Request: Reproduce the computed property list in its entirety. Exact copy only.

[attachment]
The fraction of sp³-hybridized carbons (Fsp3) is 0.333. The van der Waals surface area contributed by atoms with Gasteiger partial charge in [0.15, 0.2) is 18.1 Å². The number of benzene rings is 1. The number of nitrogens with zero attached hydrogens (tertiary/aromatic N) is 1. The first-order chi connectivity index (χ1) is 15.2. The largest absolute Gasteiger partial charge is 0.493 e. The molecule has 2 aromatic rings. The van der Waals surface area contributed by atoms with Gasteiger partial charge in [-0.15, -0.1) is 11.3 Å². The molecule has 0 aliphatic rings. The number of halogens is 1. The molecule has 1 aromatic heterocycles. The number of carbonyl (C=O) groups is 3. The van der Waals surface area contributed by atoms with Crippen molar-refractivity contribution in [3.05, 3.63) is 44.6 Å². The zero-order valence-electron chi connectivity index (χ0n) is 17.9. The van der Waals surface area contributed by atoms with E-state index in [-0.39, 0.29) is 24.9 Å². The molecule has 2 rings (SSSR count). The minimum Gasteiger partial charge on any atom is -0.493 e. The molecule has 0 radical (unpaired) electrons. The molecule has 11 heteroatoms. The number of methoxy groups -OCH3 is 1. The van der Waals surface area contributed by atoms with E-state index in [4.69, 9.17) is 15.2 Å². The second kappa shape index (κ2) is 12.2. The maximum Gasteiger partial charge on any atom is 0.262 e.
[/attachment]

The fraction of sp³-hybridized carbons (Fsp3) is 0.333. The van der Waals surface area contributed by atoms with Gasteiger partial charge in [0.15, 0.2) is 18.1 Å². The number of benzene rings is 1. The number of nitrogens with zero attached hydrogens (tertiary/aromatic N) is 1. The first-order chi connectivity index (χ1) is 15.2. The largest absolute Gasteiger partial charge is 0.493 e. The molecule has 2 aromatic rings. The van der Waals surface area contributed by atoms with Gasteiger partial charge in [-0.15, -0.1) is 11.3 Å². The molecule has 0 aliphatic rings. The number of halogens is 1. The molecule has 1 aromatic heterocycles. The number of carbonyl (C=O) groups is 3. The van der Waals surface area contributed by atoms with Crippen molar-refractivity contribution in [3.05, 3.63) is 44.6 Å². The zero-order valence-electron chi connectivity index (χ0n) is 17.9. The van der Waals surface area contributed by atoms with E-state index in [-0.39, 0.29) is 24.9 Å². The molecule has 2 rings (SSSR count). The minimum Gasteiger partial charge on any atom is -0.493 e. The molecule has 0 radical (unpaired) electrons. The molecule has 11 heteroatoms. The number of methoxy groups -OCH3 is 1. The van der Waals surface area contributed by atoms with E-state index in [4.69, 9.17) is 15.2 Å². The second kappa shape index (κ2) is 12.2. The maximum Gasteiger partial charge on any atom is 0.262 e.